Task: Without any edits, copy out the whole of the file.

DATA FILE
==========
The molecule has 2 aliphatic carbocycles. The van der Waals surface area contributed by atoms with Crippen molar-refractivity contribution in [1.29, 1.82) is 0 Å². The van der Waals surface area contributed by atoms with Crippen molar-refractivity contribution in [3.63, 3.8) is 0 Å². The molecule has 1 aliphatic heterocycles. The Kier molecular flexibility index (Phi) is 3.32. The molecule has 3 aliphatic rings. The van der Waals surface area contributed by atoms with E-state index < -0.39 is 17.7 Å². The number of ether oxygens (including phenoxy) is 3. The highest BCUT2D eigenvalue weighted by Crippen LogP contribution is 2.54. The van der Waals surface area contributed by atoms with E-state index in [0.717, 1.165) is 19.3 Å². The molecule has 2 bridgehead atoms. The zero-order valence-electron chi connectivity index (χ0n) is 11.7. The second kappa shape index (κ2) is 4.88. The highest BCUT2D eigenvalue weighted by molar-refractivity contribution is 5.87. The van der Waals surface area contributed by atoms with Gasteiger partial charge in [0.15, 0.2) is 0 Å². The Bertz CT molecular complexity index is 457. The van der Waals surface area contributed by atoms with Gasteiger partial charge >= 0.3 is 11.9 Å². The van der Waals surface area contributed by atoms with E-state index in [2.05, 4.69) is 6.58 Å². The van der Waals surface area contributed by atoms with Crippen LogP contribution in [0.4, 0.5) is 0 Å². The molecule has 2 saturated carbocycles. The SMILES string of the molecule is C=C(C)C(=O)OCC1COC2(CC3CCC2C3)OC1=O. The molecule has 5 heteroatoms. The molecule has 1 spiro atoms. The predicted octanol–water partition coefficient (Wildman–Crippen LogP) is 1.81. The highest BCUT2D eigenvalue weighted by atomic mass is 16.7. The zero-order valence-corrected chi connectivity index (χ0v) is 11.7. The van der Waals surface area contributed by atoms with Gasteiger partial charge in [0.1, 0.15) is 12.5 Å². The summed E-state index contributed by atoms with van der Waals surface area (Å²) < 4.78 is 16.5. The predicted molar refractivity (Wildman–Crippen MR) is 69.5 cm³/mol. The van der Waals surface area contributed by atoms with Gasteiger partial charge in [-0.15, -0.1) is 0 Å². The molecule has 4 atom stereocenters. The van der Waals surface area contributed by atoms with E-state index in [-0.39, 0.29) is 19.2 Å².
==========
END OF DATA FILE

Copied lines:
The molecule has 2 aliphatic carbocycles. The van der Waals surface area contributed by atoms with Crippen molar-refractivity contribution in [1.29, 1.82) is 0 Å². The van der Waals surface area contributed by atoms with Crippen molar-refractivity contribution in [3.63, 3.8) is 0 Å². The molecule has 1 aliphatic heterocycles. The Kier molecular flexibility index (Phi) is 3.32. The molecule has 3 aliphatic rings. The van der Waals surface area contributed by atoms with E-state index < -0.39 is 17.7 Å². The number of ether oxygens (including phenoxy) is 3. The highest BCUT2D eigenvalue weighted by Crippen LogP contribution is 2.54. The van der Waals surface area contributed by atoms with E-state index in [0.717, 1.165) is 19.3 Å². The molecule has 2 bridgehead atoms. The zero-order valence-electron chi connectivity index (χ0n) is 11.7. The second kappa shape index (κ2) is 4.88. The highest BCUT2D eigenvalue weighted by molar-refractivity contribution is 5.87. The van der Waals surface area contributed by atoms with Gasteiger partial charge in [0.15, 0.2) is 0 Å². The Bertz CT molecular complexity index is 457. The van der Waals surface area contributed by atoms with Gasteiger partial charge >= 0.3 is 11.9 Å². The van der Waals surface area contributed by atoms with E-state index in [2.05, 4.69) is 6.58 Å². The van der Waals surface area contributed by atoms with Crippen LogP contribution in [0.4, 0.5) is 0 Å². The molecule has 2 saturated carbocycles. The SMILES string of the molecule is C=C(C)C(=O)OCC1COC2(CC3CCC2C3)OC1=O. The molecule has 5 heteroatoms. The molecule has 1 spiro atoms. The predicted octanol–water partition coefficient (Wildman–Crippen LogP) is 1.81. The highest BCUT2D eigenvalue weighted by atomic mass is 16.7. The zero-order valence-corrected chi connectivity index (χ0v) is 11.7. The van der Waals surface area contributed by atoms with Gasteiger partial charge in [0.1, 0.15) is 12.5 Å². The summed E-state index contributed by atoms with van der Waals surface area (Å²) < 4.78 is 16.5. The predicted molar refractivity (Wildman–Crippen MR) is 69.5 cm³/mol. The van der Waals surface area contributed by atoms with Gasteiger partial charge in [-0.15, -0.1) is 0 Å². The molecule has 4 atom stereocenters. The van der Waals surface area contributed by atoms with E-state index in [-0.39, 0.29) is 19.2 Å².